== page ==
Tony Tysome watches eminent conductor Sir Simon Rattle charm an orchestra as he leads it through a masterclass.
It is not quite the usual 10.30am lecture. The students are all there long before it starts, taking their reserved seats around the rostrum. Meanwhile the auditorium fills up with members of the public.
How many lecturers can expect such attention, entering to applause and a welcome from the college principal? To Sir Simon Rattle CBE, music director of the City of Birmingham Symphony Orchestra and president of the Birmingham Conservatoire, it is a familiar performance. He bounds on to the stage, acknowledging the adulation. He has one eye on the BBC documentary crew perched strategically ahead of him as he turns to face his student orchestra. This is a masterclass, and the master has arrived.
For many members of the Conservatoire Symphony Orchestra it is not the first time they have experienced a conductor's workshop given by Sir Simon,who has been Conservatoire president since 1989. Yet there is an air of apprehension as well as a sense of occasion as they prepare to rehearse the Sibelius Second Symphony. Sir Simon tries an anecdote to relax them.
"This could be the story of your life. When I was a student I was going around with one of the orchestras rehearsing Brahms's First. In six weeks we had played it six different times and we were on our seventh conductor. I know you can play this wonderfully. I am just here to mess it up," he said.
The first mess-up, also known as a correction, comes after the first note.Like a dressage horse trying to start at a gallop, the orchestra finds itself pulled up and is forced to begin again.
Now the players are ready, and the music starts to flow. Their conductor, however, is not satisfied they are paying enough attention to him - "Hello!Just watch, please" - or the sounds they are producing. Time for another piece of friendly advice. Bringing them once more to a halt, he recalls a film in which Woody Allen begs not to have his head chopped off because it is his second favourite organ. Sir Simon asks: "Please can you make your ears your second favourite organ?" Now he has the orchestra's full attention, he gets down to some serious body language. Lunging the baton wildly, at times to the point where he looks in danger of falling off the rostrum, he leads the players through the next bars, drawing them into the music. This is one "lecturer" who has no inhibitions ("Sorry if I am embarrassing you, but music is embarrassing - thank god!"), and he wants his students to behave the same. He suggests:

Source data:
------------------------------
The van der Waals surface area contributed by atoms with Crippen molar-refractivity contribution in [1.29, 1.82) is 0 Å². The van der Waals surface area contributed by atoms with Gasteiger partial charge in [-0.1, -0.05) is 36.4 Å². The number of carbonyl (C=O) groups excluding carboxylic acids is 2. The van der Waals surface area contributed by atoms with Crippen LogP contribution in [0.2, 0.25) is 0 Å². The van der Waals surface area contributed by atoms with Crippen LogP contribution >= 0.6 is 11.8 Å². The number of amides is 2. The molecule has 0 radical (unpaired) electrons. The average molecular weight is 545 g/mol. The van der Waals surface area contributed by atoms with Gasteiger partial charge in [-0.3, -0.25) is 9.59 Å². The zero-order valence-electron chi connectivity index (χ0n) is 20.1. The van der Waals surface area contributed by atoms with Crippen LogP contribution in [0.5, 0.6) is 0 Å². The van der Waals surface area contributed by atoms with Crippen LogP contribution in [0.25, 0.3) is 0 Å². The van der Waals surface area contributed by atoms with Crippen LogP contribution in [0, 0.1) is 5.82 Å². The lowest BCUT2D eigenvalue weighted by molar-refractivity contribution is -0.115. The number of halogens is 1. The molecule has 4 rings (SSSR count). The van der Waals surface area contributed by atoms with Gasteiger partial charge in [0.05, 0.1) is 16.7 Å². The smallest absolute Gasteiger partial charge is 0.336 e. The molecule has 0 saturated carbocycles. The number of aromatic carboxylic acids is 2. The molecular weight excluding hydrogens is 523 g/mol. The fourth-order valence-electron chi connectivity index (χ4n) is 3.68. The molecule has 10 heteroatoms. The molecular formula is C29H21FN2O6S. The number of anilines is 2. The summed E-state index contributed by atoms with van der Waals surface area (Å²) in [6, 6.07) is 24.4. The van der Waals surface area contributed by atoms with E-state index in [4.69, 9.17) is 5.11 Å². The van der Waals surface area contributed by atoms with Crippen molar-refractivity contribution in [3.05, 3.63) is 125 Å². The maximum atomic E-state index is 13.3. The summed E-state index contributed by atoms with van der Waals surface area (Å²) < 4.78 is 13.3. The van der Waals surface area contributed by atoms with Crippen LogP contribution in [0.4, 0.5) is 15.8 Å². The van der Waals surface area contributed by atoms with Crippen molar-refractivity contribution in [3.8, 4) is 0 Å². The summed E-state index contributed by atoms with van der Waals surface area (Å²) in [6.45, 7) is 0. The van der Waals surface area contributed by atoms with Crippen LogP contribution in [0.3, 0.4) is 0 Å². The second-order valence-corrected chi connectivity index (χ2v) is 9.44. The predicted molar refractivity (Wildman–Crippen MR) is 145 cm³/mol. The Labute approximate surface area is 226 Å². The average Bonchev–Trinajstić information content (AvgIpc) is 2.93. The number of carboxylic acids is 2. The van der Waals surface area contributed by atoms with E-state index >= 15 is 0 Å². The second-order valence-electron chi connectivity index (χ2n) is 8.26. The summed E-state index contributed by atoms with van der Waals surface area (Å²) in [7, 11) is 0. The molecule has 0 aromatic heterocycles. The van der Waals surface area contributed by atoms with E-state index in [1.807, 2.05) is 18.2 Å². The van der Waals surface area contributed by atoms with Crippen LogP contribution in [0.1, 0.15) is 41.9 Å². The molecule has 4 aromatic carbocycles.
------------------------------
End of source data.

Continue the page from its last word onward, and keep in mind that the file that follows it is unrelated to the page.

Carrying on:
"Wave your arms about! I am getting Jeremy Irons when I want Errol Flynn. Do something outrageous and maybe illegal."
Good conductors can let individual players, sections or a whole orchestra know what they want with a well-timed and directed gesture, expression or look. But if they also want to be a good teacher they need broader powers of communication. They need an oral expressive ability that can connect with the aural understanding and experience of performers.
Sir Simon's workshop is a showcase of these skills. Somehow we are in no doubt that when he asks the orchestra to "Give me more uuuaaargh!" they know exactly what he means. To the flutes, he pleads: "Could you be more hrrrrrr? Shock me!" and they oblige. You can hear the difference. To the woodwind: "It's a bit boring, can you give it more shape? Pum bada bada baaaa."
He lets his students know, too, that he is prepared to focus on the finest detail, and he will notice if they get it right or wrong. He spends five minutes coaching the double basses on how to get a single pizzicato note "sound like you got hold of Orson Welles and bounced him". Ten minutes later, as the full orchestra plays the same passage through following extensive work with the strings ("dah...dah...dah...this is so boring"), Sir Simon rewards the basses with a "Yes!" as they bounce Orson Welles around the hall.
By the time the orchestra is ready to play the whole piece, every section has learned something. The workshop has been a thorough workout, and the gain has outweighed the pain. But Sir Simon reminds them the real world might not be as much fun.
"Do be aware you are going to be terrorised by some bastard who will make you play it until you get it right. I might be in your nightmares, but at least I am smiling. Feel free to smile back."